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UW’s Toohey, Murphy Receive NSF Grant to Study Archaeological Evidence of Economic Inequality in Peruvian Andes

January 24, 2022
man sitting on mountainside working on something
Jason Toohey, a University of Wyoming associate professor of anthropology, collects GPS data from a house and storage area at Callacpuma, the archaeological site he and Melissa Murphy, a UW professor of anthropology, are studying. Callacpuma is in the Cajamarca Basin of northern Peru. Toohey and Murphy received a five-year grant to conduct archaeological research in the northern Peruvian Andes that is focused on understanding the origins and development of economic inequality in emerging complex societies. (Melissa Murphy Photo)

Two University of Wyoming anthropology professors recently received a five-year National Science Foundation (NSF) grant to conduct archaeological research in the northern Peruvian Andes focused on understanding the origins and development of economic inequality in emerging complex societies.

Associate Professor Jason Toohey and Professor Melissa Murphy received the NSF grant worth $145,164 for their project titled “Investigating the Origins of Inequality in the Cajamarca Highlands of the Northern Andes of Peru.” The grant began last Sept. 1 and runs through Sept. 1, 2026.

The research will challenge common impressions that inequality has always been present, is unchanging and inevitable. Toohey and Murphy will focus on the theory that intensities of economic and social inequality are instead highly situational and dynamically linked to broader social change, leadership strategies and interregional interaction.

“We will investigate the origins and development of economic inequality by carefully comparing house size, house construction quality and elaboration, household artifacts and burial architecture at the large site of Callacpuma in the Cajamarca Basin of northern Peru,” Toohey says. “Previous researchers have demonstrated that these types of archaeological data inform about how wealth between households is distributed and are, therefore, good proxies to measure inequality in the past.”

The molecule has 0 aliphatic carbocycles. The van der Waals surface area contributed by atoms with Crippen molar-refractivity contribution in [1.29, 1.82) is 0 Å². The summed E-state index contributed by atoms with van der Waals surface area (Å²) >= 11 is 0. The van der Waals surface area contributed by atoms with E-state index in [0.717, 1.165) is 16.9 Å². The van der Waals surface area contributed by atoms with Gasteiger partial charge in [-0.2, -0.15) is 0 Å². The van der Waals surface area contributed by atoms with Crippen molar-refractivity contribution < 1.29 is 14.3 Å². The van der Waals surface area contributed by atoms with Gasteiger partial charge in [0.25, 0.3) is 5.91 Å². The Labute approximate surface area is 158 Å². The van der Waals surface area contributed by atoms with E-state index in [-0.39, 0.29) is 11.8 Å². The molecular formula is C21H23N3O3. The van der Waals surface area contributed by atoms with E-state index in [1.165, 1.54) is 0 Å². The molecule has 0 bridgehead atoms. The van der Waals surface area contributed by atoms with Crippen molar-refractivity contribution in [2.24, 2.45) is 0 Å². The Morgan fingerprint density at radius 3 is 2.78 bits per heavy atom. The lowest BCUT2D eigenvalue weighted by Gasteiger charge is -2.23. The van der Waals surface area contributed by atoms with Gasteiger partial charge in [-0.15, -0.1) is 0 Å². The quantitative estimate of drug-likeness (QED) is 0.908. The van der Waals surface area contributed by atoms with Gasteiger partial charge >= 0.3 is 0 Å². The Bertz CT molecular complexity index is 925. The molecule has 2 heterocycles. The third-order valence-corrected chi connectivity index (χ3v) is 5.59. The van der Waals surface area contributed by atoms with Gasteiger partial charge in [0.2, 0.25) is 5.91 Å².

Callacpuma was occupied for about 1,500 years, so the statistical analysis of these variables and their change during this time will allow the two to closely examine the origins and development of economic inequality and its ebbs and flows through 15 centuries. The Peruvian Andes is one of only six places on earth to have witnessed the indigenous development of bureaucratically complex societies, or “the state.”

“It is a rare and perfect place to study these long-term economic and social processes so pronounced and important in the modern world,” Murphy says.

Large samples of domestic structures and burials will be excavated, and comparative statistical analysis will be applied to variables linked to economic inequality including house size and internal complexity; domestic artifacts associated with those houses; and the organization and complexity of mortuary architecture through time.

woman standing on rock ledge
Melissa Murphy, a UW professor of anthropology, stands in front of a walled-in rock shelter tomb at Callacpuma. As part of their research under a National Science Foundation grant, Toohey and Murphy hope to excavate burials and tombs in the upcoming field season. (Jason Toohey Photo)

To date, much of the archaeological research into inequality in the past has focused on Mesoamerica, North America and Eurasia. Scholars who studied in those locations found that there were greater wealth disparities in Eurasia than in the Americas over the last 10,000 years. However, Toohey and Murphy believe that the data sets are incomplete, and their research will be the first of its kind to be conducted in the Andes.

The two say the research is relevant because world economic inequality and wealth disparity have increased exponentially in the last 30 years. This has led to a belief among many that great inequality has always been the case; that it is inevitable in human societies; and that it is irreversible.

“These are modern assumptions,” Toohey says. “This popular understanding that, on one hand, early hunter-gatherers lived perfectly egalitarian lives and, on the other, that with the onset of agriculture, settled lifestyles and private property brought with them wealth disparity and irreversible inequality is questioned in some current research, including a recent popular science text titled ‘The Dawn of Everything’ by Dr. David Graeber and Dr. David Wengrow.”

“Our research will make a major contribution to the nascent body of research seeking to better understand the origins, development and evolution of economic inequality in the world,” Murphy says. “Archaeological research, uniquely suited to investigate long-term processes like these, provides material evidence and data-driven understandings of the nature of inequality both in the past and today.”

The grant will support one UW graduate student through international travel and summer stipends for two years.

“It is possible that we will run an international field school for UW undergraduates during these investigations, something we have done previously in 2012, 2015 and 2018,” Toohey says. “UW undergraduates will have the opportunity to conduct independent research projects associated with our investigations, either in the field with us in Peru or in our laboratories at UW.”

Contact Us

Institutional Communications

Bureau of Mines Building, Room 137

Laramie

Laramie, WY 82071

Phone: (307) 766-2929

Email: cbaldwin@uwyo.edu

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